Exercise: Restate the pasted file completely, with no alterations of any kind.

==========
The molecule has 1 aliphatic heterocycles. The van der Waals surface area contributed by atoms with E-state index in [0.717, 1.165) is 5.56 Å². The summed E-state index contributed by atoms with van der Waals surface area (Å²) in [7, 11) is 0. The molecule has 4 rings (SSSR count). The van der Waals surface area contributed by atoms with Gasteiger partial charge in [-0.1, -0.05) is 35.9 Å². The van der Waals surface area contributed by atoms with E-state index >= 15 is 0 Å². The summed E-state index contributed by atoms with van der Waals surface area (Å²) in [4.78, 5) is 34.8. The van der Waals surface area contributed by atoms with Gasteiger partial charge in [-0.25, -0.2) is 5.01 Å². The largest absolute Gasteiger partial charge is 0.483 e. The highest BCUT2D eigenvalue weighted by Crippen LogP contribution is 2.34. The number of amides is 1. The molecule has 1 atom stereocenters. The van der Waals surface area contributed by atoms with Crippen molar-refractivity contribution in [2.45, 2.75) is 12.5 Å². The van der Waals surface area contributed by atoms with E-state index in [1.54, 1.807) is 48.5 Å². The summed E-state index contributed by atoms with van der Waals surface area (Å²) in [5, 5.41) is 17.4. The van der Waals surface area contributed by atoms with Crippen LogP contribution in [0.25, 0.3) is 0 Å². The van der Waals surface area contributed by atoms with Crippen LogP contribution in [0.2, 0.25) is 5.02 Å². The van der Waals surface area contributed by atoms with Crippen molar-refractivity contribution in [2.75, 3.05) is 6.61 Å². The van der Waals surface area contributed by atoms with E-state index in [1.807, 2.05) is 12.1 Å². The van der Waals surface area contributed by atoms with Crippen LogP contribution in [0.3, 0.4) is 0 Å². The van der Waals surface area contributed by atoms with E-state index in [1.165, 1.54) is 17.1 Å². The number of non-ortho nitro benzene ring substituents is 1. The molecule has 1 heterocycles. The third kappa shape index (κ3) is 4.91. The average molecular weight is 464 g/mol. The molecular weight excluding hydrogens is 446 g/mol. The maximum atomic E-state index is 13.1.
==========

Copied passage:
The molecule has 1 aliphatic heterocycles. The van der Waals surface area contributed by atoms with E-state index in [0.717, 1.165) is 5.56 Å². The summed E-state index contributed by atoms with van der Waals surface area (Å²) in [7, 11) is 0. The molecule has 4 rings (SSSR count). The van der Waals surface area contributed by atoms with Gasteiger partial charge in [-0.1, -0.05) is 35.9 Å². The van der Waals surface area contributed by atoms with E-state index >= 15 is 0 Å². The summed E-state index contributed by atoms with van der Waals surface area (Å²) in [4.78, 5) is 34.8. The van der Waals surface area contributed by atoms with Gasteiger partial charge in [-0.25, -0.2) is 5.01 Å². The largest absolute Gasteiger partial charge is 0.483 e. The highest BCUT2D eigenvalue weighted by Crippen LogP contribution is 2.34. The number of amides is 1. The molecule has 1 atom stereocenters. The van der Waals surface area contributed by atoms with Crippen molar-refractivity contribution in [2.45, 2.75) is 12.5 Å². The van der Waals surface area contributed by atoms with E-state index in [1.54, 1.807) is 48.5 Å². The summed E-state index contributed by atoms with van der Waals surface area (Å²) in [5, 5.41) is 17.4. The van der Waals surface area contributed by atoms with Crippen LogP contribution in [0.25, 0.3) is 0 Å². The van der Waals surface area contributed by atoms with Crippen LogP contribution in [0.2, 0.25) is 5.02 Å². The van der Waals surface area contributed by atoms with Crippen molar-refractivity contribution in [2.75, 3.05) is 6.61 Å². The van der Waals surface area contributed by atoms with E-state index in [1.807, 2.05) is 12.1 Å². The van der Waals surface area contributed by atoms with Crippen LogP contribution in [0.3, 0.4) is 0 Å². The van der Waals surface area contributed by atoms with E-state index in [1.165, 1.54) is 17.1 Å². The number of non-ortho nitro benzene ring substituents is 1. The molecule has 1 heterocycles. The third kappa shape index (κ3) is 4.91. The average molecular weight is 464 g/mol. The molecular weight excluding hydrogens is 446 g/mol. The maximum atomic E-state index is 13.1.